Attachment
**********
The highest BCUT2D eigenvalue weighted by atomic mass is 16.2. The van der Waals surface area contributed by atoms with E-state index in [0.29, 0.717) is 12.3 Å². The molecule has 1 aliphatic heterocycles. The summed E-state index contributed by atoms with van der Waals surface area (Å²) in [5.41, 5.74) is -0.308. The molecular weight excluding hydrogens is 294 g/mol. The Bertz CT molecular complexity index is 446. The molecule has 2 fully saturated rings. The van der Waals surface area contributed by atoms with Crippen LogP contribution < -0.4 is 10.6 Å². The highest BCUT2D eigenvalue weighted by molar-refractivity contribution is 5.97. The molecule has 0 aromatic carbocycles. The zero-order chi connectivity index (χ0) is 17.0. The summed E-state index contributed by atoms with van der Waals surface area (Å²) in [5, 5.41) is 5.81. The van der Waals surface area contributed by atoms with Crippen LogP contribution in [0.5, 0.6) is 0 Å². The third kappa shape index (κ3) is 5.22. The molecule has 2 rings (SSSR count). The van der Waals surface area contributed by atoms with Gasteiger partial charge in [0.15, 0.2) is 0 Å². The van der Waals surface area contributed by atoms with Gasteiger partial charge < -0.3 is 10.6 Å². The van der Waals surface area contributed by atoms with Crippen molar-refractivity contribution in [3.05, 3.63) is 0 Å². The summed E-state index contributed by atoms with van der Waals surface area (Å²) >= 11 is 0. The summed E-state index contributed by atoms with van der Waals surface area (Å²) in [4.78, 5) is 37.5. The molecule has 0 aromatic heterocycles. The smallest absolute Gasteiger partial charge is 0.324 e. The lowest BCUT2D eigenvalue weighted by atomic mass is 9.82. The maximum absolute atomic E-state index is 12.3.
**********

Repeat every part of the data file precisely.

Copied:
The highest BCUT2D eigenvalue weighted by atomic mass is 16.2. The van der Waals surface area contributed by atoms with E-state index in [0.29, 0.717) is 12.3 Å². The molecule has 1 aliphatic heterocycles. The summed E-state index contributed by atoms with van der Waals surface area (Å²) in [5.41, 5.74) is -0.308. The molecular weight excluding hydrogens is 294 g/mol. The Bertz CT molecular complexity index is 446. The molecule has 2 fully saturated rings. The van der Waals surface area contributed by atoms with Crippen LogP contribution < -0.4 is 10.6 Å². The highest BCUT2D eigenvalue weighted by molar-refractivity contribution is 5.97. The molecule has 0 aromatic carbocycles. The zero-order chi connectivity index (χ0) is 17.0. The summed E-state index contributed by atoms with van der Waals surface area (Å²) in [5, 5.41) is 5.81. The van der Waals surface area contributed by atoms with Crippen LogP contribution in [0.5, 0.6) is 0 Å². The third kappa shape index (κ3) is 5.22. The molecule has 2 rings (SSSR count). The van der Waals surface area contributed by atoms with Gasteiger partial charge in [0.15, 0.2) is 0 Å². The van der Waals surface area contributed by atoms with Gasteiger partial charge < -0.3 is 10.6 Å². The van der Waals surface area contributed by atoms with Crippen molar-refractivity contribution in [3.05, 3.63) is 0 Å². The summed E-state index contributed by atoms with van der Waals surface area (Å²) >= 11 is 0. The summed E-state index contributed by atoms with van der Waals surface area (Å²) in [4.78, 5) is 37.5. The molecule has 0 aromatic heterocycles. The smallest absolute Gasteiger partial charge is 0.324 e. The lowest BCUT2D eigenvalue weighted by atomic mass is 9.82. The maximum absolute atomic E-state index is 12.3.